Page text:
against my natural inclinations, the deeper my fear sucks me in. No branch. Not even a rock to help me get it over with.
I struggle daily with being afraid. With the fact that my thoughts need more than a tree to grab. The funny thing is, I know what I need. I need acceptance. Not the kind that comes from other people, but the kind that comes from within. I need to stop being afraid of my ex-husband, and face my life head-on. But it's so confusing; so overwhelming. And I need to climb to the tallest of trees so that I can think straight. To get back to who I am. Because maybe it was never about hanging, but the climb.
Lists make us feel better. They tell us what to buy at the market, what to do in a day, what order to play songs for an audience, and in the case of successful people, provide long-term goals and remain on an individual -in a wallet or dresser-drawer -serving as a map for what measurements should hold true.
I had such a list; two, actually. One contains what I want in life, areas I want to improve and constantly strive to continue to work at such as being a good mom and honest with myself; the other a theory I have aligned with major findings in philosophical trends atomically found in both linguistics and education.
Not very surprisingly, I remembered my media theory and forgotten my life-goals. To an even lesser extent, I've found that the list I'd been following for the past two years wasn't even my own, but that of conformity to more traditional "norms" established by the puppeteers who hired me for innovation and talent. They may have been the ones to ultimately cut those strings, but I was the one who tied them to me.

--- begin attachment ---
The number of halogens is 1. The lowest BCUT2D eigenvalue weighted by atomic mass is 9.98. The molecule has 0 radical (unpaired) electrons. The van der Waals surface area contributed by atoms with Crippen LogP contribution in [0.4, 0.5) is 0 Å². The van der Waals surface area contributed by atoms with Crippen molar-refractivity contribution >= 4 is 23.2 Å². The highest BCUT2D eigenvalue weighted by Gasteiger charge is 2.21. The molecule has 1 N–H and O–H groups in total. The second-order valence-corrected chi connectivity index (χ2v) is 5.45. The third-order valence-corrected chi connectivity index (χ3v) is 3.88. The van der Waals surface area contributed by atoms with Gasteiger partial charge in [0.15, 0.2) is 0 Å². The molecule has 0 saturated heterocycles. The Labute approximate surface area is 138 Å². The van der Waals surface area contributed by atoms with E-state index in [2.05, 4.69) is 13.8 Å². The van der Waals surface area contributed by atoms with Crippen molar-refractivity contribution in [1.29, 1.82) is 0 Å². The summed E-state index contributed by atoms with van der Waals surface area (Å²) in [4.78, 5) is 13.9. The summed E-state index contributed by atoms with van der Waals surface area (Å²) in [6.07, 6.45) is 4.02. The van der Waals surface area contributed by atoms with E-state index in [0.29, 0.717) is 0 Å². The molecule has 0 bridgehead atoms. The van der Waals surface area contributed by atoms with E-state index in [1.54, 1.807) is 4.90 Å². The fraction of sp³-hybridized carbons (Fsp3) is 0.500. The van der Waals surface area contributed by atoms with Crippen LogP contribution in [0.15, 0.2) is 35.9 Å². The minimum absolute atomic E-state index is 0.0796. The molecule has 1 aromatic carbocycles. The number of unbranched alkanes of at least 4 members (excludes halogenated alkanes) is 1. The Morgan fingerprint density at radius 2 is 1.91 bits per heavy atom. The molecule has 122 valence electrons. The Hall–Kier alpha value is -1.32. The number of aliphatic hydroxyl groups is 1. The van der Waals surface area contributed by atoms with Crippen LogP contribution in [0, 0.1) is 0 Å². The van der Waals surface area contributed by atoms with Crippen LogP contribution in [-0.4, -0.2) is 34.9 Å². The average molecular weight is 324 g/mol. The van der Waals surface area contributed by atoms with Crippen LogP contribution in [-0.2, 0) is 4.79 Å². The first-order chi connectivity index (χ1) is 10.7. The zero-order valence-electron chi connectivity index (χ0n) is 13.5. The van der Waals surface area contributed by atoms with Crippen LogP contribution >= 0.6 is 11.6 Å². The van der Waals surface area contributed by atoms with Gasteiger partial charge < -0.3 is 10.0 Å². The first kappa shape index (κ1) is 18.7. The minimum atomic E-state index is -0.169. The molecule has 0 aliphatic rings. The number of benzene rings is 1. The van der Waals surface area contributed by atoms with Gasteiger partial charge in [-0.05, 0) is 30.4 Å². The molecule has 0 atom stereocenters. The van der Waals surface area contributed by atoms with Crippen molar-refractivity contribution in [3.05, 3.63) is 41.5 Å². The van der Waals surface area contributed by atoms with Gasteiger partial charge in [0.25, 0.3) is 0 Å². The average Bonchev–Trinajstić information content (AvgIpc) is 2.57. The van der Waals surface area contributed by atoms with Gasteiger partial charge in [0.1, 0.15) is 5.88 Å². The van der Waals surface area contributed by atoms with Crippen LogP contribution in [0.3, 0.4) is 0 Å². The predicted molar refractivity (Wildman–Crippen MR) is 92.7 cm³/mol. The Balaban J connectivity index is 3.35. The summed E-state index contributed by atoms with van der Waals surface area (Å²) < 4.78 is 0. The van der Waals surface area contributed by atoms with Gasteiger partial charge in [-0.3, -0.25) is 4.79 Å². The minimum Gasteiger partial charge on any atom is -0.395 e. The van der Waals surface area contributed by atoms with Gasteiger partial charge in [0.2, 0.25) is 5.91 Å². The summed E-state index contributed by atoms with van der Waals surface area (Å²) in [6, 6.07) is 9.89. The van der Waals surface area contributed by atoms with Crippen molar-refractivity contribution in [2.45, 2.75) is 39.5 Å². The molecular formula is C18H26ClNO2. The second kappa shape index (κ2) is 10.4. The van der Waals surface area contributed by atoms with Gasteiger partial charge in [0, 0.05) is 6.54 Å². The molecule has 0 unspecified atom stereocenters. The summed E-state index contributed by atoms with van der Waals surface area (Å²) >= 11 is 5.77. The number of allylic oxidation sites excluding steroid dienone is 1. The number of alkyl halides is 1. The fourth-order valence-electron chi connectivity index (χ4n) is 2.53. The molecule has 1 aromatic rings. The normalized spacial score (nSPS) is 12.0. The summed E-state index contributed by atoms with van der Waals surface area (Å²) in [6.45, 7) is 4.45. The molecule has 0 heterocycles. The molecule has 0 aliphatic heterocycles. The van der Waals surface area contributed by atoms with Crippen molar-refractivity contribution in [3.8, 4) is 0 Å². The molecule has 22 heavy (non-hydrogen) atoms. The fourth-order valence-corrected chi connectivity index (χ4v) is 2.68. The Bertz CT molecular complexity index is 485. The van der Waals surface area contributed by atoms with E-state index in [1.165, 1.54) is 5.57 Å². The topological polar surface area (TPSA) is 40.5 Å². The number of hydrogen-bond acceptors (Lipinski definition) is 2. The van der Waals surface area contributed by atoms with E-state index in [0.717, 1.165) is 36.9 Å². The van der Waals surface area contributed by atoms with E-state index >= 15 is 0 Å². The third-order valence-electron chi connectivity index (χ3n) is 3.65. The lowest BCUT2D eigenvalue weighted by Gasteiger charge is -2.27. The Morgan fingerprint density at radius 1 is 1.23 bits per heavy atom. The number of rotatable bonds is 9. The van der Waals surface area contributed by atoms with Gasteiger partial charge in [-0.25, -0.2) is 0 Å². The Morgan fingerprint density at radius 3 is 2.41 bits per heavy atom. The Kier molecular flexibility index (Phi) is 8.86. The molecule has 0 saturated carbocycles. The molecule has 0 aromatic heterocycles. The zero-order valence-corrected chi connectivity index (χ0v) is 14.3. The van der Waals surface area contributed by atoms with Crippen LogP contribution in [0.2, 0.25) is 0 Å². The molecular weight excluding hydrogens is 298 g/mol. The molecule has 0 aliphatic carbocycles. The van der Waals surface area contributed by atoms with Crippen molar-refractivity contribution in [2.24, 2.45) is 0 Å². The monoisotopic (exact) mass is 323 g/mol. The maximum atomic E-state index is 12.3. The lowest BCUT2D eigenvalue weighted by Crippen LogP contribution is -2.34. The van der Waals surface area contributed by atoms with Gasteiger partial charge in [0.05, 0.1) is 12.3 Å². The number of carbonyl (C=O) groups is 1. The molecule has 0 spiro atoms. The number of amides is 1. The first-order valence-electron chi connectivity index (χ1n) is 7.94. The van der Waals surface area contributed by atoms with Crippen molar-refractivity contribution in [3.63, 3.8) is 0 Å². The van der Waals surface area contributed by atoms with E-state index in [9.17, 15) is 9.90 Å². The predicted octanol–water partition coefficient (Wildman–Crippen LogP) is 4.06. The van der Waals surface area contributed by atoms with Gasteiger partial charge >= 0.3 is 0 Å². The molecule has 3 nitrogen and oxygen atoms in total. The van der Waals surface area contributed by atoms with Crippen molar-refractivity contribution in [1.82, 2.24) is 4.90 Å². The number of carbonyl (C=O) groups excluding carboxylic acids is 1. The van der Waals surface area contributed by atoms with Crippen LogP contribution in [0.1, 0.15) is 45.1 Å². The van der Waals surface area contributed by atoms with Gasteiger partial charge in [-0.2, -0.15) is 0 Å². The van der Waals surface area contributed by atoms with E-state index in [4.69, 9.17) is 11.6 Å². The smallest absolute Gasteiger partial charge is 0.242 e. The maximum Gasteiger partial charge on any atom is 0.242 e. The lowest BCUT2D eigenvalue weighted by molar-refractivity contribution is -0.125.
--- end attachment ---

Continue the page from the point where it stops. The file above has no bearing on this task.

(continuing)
I lost myself.
I didn't even do so with inspiration, art, or vision. Rather, I lost myself trying to compete on a playing field that wasn't right for me. The job was, but the choices I made to try and satisfy the movements of the district did not come from within me. They came from a failed attempt to give what I thought they wanted of me. And it wasn't enough; not for them, but really not for me either.
I create. I do so well. I have passion, charisma, empathy, and love not only for vehicles of understanding, but for love. I have loved more children than I can count, and most of their names are forgotten in the happy past of deflated aspirations. My ability to be an amazing teacher was reduced because I tried to follow foreign choreography, instead of taking the shape of the music in my heart.
I compromised myself. Had I remained true, and done what was expected without fear, I could have avoided jumping through the hoops and taken on the obstacle course for the win. My responsibility in my job-loss is less of a sacrificed martyrdom, and more of plain death.
I died. I tried to make everyone around me happy, and exchanged my trademark fire for dead-fish hand-shakes and subservient equivalents of, "yes masser," when called on behavior and judgment that -when provided with the whole story, would have held me in favor rather than left cowering and crying in the next room, confused as to what I'd done wrong because my Aspergers mind thought differently.